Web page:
Prime Minister Manmohan Singh on Saturday sought to mollify Sri Lanka’s hurt over India’s joining US and other nations to censure the island republic for human rights violations, by stressing that Indian diplomats had actually helped temper down the criticism at UN’s Human Rights Council.
In a letter to Sri Lankan President Mahnda Rajapaksa, Singh said “Your Excellency would be aware that we spared no effort and were successful in introducing an element of balance in the language of the resolution”. As part of the damage control move, Prime Minister also said that he had instructed Indian delegation to at the UNHRC to remain in close contact with its Sri Lanka counterparts “in an attempt to find a positive way forward”.
India had voted in favour of the resolution criticizing Sri Lanka even as other neighbouring countries like China, Pakistan and Bangladesh voted against it.
Taking credit for the dilution of the US-initiated resolution, Singh said, “ “I wish to assure Your Excellency that, going forward, we will continue our engagement with the shared objective of building a stable, secure and prosperous environment in Sri Lanka in which all communities can flourish and in which India-Sri Lanka rel Singh’s letter comes against the backdrop of Sri Lanka’s displeasure over India’s vote. Its foreign minister G L Peiris had earlier called S M Krishna to request India to not vote against it in light of the strong ties between the 2 countries.
Singh’s letter also reveals that Rajapaksa too had written to him before the voting. ations can continue to grow from strength to strength,” he added.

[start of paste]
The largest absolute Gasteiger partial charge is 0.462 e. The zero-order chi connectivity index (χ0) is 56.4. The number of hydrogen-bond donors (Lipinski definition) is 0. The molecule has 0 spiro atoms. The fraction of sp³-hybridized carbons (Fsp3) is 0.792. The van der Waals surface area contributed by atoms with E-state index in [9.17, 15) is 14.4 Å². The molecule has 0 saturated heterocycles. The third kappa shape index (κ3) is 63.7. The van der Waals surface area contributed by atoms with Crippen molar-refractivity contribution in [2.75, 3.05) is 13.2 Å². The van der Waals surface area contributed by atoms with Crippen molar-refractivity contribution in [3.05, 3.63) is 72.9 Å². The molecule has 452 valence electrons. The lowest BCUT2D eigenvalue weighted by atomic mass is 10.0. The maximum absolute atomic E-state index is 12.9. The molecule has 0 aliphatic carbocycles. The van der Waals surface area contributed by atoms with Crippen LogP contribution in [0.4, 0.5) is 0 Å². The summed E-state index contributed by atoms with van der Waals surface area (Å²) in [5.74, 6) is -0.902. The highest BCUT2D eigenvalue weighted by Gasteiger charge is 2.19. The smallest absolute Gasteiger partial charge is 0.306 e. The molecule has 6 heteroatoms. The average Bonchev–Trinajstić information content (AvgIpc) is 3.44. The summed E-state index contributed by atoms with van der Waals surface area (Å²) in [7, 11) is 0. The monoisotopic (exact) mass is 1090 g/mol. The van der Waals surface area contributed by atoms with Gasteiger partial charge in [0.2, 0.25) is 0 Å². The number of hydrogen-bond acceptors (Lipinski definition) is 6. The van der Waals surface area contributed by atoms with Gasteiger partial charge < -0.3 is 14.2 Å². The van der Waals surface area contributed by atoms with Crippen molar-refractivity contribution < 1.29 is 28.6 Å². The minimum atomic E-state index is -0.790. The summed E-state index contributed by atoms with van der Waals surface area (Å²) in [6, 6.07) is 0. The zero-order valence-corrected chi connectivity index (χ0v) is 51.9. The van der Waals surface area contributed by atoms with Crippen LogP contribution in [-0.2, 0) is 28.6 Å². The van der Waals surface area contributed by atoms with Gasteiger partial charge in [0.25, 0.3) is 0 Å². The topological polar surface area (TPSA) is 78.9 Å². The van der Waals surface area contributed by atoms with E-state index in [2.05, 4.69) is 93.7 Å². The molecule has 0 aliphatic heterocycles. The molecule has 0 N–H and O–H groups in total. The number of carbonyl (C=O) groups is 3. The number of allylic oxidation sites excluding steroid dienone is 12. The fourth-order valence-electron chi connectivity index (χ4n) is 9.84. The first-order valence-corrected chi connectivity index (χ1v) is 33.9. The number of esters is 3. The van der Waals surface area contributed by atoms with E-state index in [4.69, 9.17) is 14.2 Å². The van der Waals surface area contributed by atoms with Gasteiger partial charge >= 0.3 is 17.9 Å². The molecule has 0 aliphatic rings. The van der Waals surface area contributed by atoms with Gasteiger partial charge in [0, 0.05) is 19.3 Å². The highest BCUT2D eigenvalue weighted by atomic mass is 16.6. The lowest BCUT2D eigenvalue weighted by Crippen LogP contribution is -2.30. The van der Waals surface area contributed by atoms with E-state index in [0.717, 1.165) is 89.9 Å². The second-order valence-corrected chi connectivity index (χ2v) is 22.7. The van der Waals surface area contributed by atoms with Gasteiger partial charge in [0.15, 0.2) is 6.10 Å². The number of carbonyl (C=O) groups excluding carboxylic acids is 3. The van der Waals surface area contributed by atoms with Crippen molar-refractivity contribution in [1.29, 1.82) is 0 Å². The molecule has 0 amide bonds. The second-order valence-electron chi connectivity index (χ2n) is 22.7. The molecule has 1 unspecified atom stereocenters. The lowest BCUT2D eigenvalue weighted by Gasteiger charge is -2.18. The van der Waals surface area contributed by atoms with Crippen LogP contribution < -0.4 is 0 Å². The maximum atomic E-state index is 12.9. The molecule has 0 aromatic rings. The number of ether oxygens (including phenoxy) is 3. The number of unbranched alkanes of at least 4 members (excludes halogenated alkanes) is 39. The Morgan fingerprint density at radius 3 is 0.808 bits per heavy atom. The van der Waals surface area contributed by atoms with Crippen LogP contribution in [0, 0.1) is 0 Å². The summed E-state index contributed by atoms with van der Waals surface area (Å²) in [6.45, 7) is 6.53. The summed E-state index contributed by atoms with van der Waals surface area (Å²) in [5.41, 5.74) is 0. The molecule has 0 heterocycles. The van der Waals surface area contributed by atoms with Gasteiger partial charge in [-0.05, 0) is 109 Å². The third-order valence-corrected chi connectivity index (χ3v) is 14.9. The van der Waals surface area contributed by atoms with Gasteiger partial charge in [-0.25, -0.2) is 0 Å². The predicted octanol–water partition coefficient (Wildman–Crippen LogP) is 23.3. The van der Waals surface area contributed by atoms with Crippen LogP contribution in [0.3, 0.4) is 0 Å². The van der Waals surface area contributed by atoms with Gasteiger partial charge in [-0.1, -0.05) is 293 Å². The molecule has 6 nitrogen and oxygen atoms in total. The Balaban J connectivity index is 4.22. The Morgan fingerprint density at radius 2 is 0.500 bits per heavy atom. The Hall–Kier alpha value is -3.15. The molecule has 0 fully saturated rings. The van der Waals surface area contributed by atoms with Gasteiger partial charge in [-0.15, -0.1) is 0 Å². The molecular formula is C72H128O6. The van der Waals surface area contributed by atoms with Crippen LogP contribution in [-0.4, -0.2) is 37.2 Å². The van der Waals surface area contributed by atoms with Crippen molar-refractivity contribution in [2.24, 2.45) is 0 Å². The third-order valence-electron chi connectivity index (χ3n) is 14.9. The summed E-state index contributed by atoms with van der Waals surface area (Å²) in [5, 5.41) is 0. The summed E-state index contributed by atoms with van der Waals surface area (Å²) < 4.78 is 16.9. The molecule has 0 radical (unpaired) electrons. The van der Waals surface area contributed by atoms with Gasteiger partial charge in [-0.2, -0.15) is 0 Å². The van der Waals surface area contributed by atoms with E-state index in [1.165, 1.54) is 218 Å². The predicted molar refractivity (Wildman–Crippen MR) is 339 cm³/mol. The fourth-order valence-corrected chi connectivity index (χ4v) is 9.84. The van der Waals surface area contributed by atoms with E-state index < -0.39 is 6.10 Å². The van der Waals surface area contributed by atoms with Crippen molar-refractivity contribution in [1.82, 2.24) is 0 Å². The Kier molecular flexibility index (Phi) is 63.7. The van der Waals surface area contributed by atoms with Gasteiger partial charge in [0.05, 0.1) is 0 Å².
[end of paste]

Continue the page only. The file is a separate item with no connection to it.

As part of the placatory exercise, Singh recalled that India’s support for Sri Lanka “in its struggle against terrorism” , and distanced itself from the criticism of the way Rajapaksa regime stamped out the challenge of LTTE insurgency. “The end in may 2009 of a long and tragic conflict that had claimed numerous lives,l in Sri Lanka and in India, was something that we regarded as providing, at long last, an opportunity for genuine national reconciliation end for addressing the urgent needs of development and reconstruction of all citizens of Sri Lanka”.
Singh also expressed India’s wish for a continuing partnership with Sri Lanka to achieve a “political solution that will address all outstanding issues, in particular the grievances of the Tamil community in Sri Lanka, in a spirit of understanding and mutual accommodation”.
However, while seeking to assuage Rajapaksa over India becoming a party to US-sponsored criticism, Singh also reminded Rajapaksa of India’s grouse that the Sri Lanka had not done enough for giving autonomy to Tamil -dominated northern and eastern regions of the country.
“It is our conviction that a meaningful devolution package, building upon the 13th Amendment, would lead towards a lasting political settlement on many of these issues and create conditions in which all citizens of Sri Lanka, irrespective of their ethnicity, can find justice, dignity, equality and self-respect,” Singh said.
Singh told Rajapaksa that he was happy to learn about his intention to continue the process of implementing the recommendations of the LLRC.
“Much important progress has been registered on this front and I wish to record my appreciation of the assistance your government has provided to various Indian agencies implementing projects of national significance on the ground in Sri Lanka,” he said. (TNN)